Every day there is uncertainty about coronavirus and its impact on the economy is a day closer to the scheduled Republican National Convention in Charlotte. But NYT reports even Republican lawmakers are becoming uneasy:

President Trump has made clear that he wants a traditional political convention in Charlotte, N.C., in late August, with thousands of sign-waving delegates from out of state filling an arena to acclaim his renomination.

But in North Carolina, they are not so sure. Even the Republicans.

As the relaxing of shutdown orders across the country leads to alarming projections of a surge in coronavirus cases, some leaders of the president’s party in the state that is hosting the convention are striking a less rosy view.

“I think it’s very clear it may not be possible to host a convention as planned,” said Edmund H. Driggs, a Republican member of the Charlotte City Council.

Mecklenburg County, home to Charlotte, is the hardest hit in the state by the virus, with more than 1,900 cases and 58 deaths as of Friday. Gov. Roy Cooper, a Democrat, announced this week the partial lifting on Friday of a stay-at-home order, the first of three phases to reopen the state. But under the governor’s timeline, the full return of businesses and a green light for mass gatherings may not occur before midsummer.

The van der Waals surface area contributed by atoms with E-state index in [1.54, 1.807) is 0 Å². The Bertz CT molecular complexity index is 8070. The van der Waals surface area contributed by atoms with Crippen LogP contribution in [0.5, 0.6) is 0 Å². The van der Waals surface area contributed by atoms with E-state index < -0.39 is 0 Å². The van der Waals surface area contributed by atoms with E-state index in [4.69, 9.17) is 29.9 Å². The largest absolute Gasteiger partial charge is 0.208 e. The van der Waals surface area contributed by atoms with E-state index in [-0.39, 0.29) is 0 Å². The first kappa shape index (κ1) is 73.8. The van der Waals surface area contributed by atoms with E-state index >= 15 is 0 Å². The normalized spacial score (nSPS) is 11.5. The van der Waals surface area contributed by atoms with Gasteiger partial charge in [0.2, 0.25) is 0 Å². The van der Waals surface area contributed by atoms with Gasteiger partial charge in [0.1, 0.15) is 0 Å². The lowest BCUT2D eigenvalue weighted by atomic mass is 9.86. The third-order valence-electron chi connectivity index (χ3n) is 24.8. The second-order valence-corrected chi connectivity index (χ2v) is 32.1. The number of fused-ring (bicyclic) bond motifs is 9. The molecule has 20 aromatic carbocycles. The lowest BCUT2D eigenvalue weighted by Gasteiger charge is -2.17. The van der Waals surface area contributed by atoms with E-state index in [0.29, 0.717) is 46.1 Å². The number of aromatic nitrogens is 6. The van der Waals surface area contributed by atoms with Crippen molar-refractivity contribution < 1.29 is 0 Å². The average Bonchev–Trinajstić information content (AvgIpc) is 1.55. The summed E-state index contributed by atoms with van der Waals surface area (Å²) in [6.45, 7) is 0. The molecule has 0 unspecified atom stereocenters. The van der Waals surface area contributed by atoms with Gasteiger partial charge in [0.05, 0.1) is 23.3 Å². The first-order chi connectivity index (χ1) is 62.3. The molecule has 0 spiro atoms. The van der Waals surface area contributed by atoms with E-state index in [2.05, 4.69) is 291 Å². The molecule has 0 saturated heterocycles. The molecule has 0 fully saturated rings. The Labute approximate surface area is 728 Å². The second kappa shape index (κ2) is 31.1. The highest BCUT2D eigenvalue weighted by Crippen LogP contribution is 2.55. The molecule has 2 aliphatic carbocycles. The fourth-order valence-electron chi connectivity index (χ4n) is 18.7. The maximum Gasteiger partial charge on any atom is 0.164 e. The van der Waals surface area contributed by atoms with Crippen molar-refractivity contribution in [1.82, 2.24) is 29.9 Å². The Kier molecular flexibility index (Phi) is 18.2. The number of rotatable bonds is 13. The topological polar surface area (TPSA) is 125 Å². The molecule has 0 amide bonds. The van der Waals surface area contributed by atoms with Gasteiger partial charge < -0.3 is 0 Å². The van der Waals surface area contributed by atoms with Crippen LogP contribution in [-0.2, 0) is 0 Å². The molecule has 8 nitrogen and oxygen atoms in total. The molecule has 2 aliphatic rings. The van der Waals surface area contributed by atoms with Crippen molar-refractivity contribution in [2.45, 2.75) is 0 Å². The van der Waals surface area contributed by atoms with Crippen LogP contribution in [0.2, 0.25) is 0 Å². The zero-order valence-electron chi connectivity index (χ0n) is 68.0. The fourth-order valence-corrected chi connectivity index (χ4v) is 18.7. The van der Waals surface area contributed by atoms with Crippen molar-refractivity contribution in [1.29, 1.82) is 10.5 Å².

“Clearly if we’re a couple months away from opening businesses in Mecklenburg County, then that would be very difficult to host the convention,” Senator Thom Tillis of North Carolina said last week.

NYT noted that in late April the Charlotte City Council–by a 6-5 margin–voted to accept a $50 million Justice Department grant for convention security. Though the debate over the grant morphed into a debate over whether or not to hold the convention– (a moot point, since the contracts have already been signed)—the lure of “free money” is still too strong:

When faced with the opposition against taking the funds, some pointed out that measure being voted upon was about fiscal responsibility, not about hosting the convention itself.

“A no-vote tonight does not cancel the convention,” said council member Larken Egleston. “It does not somehow abdicate us of our financial responsibilities here. It, in fact, only further puts us on the hook with our own dollars to pay for the same things we could have paid for with federal dollars.”

Stay tuned…..this question will linger over our state throughout the summer.